Lyqyd, I know this isn't related to the tutorial, but I need to ask you something.
I just got my computer craft forums account today, so I can't post a new topic. The reason why this is a problem is: I want to post a new tutorial, but can't, because I can't post a new topic. Can you help me?
You should learn to read stickies. Especially the forum rules sticky which is global, so it's everywhere! There you will find your answer.

#10 ATMunn

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Posted 17 October 2013 - 12:45 PM

I have no idea what a sticky is.

#11 Lyqyd

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Posted 17 October 2013 - 01:28 PM

Sticky (or pinned) posts always appear at the top of the topic list, with other topics listed below them. Announcements, like the Forum Guidelines announcement you should have read before posting anything, appear above the topic list.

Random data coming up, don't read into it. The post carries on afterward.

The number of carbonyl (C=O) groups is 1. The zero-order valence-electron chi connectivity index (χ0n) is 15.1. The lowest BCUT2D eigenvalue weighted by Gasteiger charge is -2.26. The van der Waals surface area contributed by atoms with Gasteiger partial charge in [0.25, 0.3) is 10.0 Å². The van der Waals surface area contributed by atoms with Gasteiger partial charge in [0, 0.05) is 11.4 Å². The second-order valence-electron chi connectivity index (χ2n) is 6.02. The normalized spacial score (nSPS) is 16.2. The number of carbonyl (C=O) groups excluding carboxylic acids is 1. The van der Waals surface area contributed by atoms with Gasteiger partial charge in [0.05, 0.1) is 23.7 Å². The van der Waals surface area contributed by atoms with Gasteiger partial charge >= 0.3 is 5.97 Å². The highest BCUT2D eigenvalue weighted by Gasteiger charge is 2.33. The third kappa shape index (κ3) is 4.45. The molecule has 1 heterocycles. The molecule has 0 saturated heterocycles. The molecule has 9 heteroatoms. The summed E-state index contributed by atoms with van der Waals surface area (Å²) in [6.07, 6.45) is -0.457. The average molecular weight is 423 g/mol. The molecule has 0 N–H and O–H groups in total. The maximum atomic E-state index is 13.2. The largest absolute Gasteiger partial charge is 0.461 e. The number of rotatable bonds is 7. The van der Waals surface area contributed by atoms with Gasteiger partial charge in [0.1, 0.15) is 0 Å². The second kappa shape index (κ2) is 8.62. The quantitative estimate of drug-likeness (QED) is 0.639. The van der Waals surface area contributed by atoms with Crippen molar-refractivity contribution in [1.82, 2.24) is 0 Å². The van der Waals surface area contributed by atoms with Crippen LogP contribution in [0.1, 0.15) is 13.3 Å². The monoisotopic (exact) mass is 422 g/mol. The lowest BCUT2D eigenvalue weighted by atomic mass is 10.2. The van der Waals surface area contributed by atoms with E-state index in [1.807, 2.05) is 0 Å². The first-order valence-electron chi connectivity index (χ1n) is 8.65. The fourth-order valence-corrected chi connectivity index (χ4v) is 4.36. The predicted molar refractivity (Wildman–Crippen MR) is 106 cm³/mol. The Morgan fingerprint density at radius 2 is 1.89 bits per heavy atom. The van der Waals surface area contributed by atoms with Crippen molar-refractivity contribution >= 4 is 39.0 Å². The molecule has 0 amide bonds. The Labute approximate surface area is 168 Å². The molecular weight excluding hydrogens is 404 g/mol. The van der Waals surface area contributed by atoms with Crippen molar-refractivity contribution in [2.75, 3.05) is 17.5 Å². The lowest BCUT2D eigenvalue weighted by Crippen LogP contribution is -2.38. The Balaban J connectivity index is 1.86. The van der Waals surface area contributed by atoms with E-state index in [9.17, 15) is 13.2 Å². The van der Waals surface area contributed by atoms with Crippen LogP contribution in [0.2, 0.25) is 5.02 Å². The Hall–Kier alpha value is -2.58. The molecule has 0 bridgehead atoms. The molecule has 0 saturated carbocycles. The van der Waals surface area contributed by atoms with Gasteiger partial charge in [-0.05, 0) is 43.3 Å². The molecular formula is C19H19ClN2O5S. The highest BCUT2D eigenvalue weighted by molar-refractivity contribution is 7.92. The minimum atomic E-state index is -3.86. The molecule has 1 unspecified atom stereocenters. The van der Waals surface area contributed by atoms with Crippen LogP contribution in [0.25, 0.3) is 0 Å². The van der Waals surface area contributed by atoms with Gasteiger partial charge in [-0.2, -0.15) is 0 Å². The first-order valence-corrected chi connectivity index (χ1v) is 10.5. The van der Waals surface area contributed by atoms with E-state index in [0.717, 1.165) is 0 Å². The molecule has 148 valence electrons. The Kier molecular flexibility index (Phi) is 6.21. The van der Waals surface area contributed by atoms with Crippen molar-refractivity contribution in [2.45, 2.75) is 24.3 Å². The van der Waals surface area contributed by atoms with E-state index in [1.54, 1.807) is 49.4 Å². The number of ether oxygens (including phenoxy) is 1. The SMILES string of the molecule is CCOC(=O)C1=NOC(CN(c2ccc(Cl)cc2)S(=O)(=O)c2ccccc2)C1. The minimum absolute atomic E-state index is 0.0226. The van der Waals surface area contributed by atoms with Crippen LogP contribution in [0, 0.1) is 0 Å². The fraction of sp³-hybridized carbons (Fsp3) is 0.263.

#12 ATMunn

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Posted 18 October 2013 - 03:09 PM

Nevermind, I can post topics now :D

#13 theoriginalbit

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Posted 18 October 2013 - 03:33 PM

View PostATMunn, on 18 October 2013 - 03:09 PM, said:

Nevermind, I can post topics now :D
No, don't just "nevermind" you need to read the forum rules, or it could potentially get you on the ban list very quickly. it's always a good idea to know exactly what the rules are when you're on forums!

#14 Kristopher_Jones

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Posted 29 October 2015 - 03:37 PM

Thank you!

#15 muralimude

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Posted 08 March 2016 - 10:04 AM

thank you for your basics

#16 GiantNuker

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Posted 03 April 2016 - 06:49 PM

basicly linux shell :P